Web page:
I spoke to a student recently who was sent to me because he had been disruptive in class. Something he said stuck with me.
As the Assistant Principal, I often deal with students who are getting into trouble.
After we spoke about his bad decisions, I said, “You’re a good kid. You just…”
I was a little surprised. I had never had a student disagree with me when I told him, he was a good kid.
I spent the next few minutes trying to convince him that he wasn’t a bad kid. I don’t have bad kids at my school. I have good kids, and sometimes good kids make poor decisions, but that doesn’t change them from being good kids.
I realized that this student had labeled himself with a big sticker that said, “BAD KID.”
My job was to try and re-label him.
It wasn’t easy. I don’t know if I succeeded, but I’ll keep trying.
Today, I sent the following email to my staff. I wanted to share it here.
Hello amazing CFIS staff,
I was speaking with a couple staff members, and we were talking about some of the “labels” that our kids have on them.
As you know, at this age, it’s all about identity. Many kids in intermediate school are still trying to figure out who they are. It’s a transformational time in their lives. Everything is changing, and for many kids, it can be overwhelming.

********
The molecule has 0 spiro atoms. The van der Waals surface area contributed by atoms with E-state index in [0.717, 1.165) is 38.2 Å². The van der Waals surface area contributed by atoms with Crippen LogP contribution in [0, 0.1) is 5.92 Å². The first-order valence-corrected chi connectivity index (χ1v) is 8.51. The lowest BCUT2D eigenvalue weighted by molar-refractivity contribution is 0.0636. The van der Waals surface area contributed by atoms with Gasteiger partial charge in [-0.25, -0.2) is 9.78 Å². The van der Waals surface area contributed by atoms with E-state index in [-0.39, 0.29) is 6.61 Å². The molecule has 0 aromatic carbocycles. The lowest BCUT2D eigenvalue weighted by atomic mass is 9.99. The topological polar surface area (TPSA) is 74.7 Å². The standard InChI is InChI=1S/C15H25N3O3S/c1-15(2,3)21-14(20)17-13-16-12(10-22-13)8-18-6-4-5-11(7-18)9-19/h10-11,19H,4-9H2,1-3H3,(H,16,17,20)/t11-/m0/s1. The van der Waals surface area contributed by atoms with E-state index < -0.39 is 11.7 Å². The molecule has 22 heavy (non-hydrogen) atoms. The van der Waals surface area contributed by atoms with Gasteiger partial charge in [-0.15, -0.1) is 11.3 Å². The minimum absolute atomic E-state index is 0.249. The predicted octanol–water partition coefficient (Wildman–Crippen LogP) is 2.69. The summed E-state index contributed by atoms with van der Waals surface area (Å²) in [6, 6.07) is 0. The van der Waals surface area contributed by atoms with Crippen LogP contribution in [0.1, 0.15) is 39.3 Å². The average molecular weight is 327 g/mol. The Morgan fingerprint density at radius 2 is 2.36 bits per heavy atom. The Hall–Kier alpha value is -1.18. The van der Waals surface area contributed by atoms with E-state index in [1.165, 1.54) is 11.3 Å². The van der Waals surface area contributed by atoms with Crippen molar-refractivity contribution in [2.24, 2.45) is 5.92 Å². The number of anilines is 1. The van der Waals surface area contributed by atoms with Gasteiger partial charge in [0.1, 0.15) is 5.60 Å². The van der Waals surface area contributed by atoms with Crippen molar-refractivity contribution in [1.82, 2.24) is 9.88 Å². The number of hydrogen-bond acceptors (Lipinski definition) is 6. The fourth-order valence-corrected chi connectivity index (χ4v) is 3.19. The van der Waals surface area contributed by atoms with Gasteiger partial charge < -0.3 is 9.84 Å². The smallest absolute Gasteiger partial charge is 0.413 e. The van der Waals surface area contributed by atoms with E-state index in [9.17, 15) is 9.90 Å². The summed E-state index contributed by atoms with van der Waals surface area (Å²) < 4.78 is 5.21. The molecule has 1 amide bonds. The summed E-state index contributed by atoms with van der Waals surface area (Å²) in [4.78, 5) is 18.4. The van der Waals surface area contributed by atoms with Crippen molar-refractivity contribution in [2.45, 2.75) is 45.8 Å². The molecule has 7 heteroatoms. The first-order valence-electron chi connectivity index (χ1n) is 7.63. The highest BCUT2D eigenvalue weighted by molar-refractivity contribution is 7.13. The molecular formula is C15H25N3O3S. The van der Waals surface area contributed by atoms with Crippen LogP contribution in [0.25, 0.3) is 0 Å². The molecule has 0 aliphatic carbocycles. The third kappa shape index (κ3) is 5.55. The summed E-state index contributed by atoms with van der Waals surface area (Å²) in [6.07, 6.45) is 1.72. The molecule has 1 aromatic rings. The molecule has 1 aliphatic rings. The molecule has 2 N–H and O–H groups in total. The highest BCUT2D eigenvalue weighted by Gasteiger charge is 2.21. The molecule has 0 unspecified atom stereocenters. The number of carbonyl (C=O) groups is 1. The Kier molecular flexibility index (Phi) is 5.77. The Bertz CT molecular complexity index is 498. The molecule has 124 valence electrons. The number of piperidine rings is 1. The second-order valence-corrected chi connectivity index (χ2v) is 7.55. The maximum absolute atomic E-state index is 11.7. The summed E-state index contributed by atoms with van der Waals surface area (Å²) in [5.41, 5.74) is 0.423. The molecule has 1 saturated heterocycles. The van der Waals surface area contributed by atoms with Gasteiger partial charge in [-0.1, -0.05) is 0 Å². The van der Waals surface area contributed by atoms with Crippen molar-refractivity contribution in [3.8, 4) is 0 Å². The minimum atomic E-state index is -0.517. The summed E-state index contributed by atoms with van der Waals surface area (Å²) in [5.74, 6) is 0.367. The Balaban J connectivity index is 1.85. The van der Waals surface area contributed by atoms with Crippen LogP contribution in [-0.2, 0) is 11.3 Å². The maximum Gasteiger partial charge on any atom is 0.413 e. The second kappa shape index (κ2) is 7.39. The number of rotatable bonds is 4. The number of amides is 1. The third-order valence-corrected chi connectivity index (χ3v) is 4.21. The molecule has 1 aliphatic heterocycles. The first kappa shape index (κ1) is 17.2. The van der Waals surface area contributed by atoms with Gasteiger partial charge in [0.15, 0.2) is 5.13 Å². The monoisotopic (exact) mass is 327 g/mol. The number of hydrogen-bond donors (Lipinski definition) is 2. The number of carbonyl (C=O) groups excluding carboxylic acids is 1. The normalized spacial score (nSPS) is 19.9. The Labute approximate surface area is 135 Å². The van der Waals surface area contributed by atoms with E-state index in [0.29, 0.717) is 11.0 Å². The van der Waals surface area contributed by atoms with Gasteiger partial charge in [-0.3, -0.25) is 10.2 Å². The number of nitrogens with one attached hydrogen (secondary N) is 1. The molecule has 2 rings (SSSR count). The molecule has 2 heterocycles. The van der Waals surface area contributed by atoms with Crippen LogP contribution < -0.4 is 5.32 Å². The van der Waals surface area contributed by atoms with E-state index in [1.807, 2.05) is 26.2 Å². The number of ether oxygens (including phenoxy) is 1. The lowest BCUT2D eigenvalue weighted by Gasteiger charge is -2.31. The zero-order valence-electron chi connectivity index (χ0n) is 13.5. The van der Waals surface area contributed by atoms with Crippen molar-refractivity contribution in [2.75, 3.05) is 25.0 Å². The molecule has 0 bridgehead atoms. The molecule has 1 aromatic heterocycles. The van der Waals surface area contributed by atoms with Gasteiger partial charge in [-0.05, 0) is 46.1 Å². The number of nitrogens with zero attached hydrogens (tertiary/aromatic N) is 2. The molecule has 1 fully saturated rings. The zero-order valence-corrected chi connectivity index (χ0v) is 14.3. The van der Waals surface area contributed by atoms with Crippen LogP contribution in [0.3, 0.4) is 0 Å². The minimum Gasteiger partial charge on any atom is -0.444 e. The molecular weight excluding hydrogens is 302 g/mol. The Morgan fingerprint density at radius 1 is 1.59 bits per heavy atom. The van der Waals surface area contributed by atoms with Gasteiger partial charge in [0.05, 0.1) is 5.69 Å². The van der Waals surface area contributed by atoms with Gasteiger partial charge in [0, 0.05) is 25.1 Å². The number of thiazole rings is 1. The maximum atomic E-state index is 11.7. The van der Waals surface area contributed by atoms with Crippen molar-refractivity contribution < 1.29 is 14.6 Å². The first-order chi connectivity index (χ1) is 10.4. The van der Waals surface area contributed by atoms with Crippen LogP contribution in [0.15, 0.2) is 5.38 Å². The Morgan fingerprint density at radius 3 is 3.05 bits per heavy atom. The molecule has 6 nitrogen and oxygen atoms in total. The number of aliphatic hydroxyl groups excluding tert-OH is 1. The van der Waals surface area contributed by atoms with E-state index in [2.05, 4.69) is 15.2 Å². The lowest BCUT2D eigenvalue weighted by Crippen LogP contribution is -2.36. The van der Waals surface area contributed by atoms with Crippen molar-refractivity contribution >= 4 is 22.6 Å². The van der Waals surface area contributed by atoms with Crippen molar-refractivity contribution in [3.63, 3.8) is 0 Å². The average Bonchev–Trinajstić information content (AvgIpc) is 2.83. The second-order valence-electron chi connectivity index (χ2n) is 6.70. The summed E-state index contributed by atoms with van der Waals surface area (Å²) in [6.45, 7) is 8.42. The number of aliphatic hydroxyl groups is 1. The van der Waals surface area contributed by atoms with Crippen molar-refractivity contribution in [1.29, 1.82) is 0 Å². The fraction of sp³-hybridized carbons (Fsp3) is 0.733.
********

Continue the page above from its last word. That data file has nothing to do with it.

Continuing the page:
That is why I love this age, because there is such a great opportunity to have an impact on that identity discovery.
Some of our kids, however, have already “labeled” themselves. They see themselves as “bad” or “dumb” or “lazy.” Whether it’s a label that has been placed on them by their parents or past teachers or peers, the students has accepted an identity that must have a negative effect on their ability to learn.
As I shared with the staff members, we have an awesome opportunity to “re-label” these kids, and this “re-labeling” power can be life-changing.
Most of you do this already, but I would encourage you to continue to remind our kids how smart they are, how creative and good they are. Even when they make mistakes, they are still good kids. There are no “bad” kids at CFIS – just good kids who sometimes make mistakes.
Some of these negative labels may be tough to remove, since they’ve been affixed by parents or other influential adults for years, but if more of us make the effort to “re-label,” I’m convinced that we will see more motivated, more happy, more successful students.
Let’s take advantage of our power to re-label.
Thank you for all you do for our kids and each other.
Until next time, here’s to your Success in the Classroom!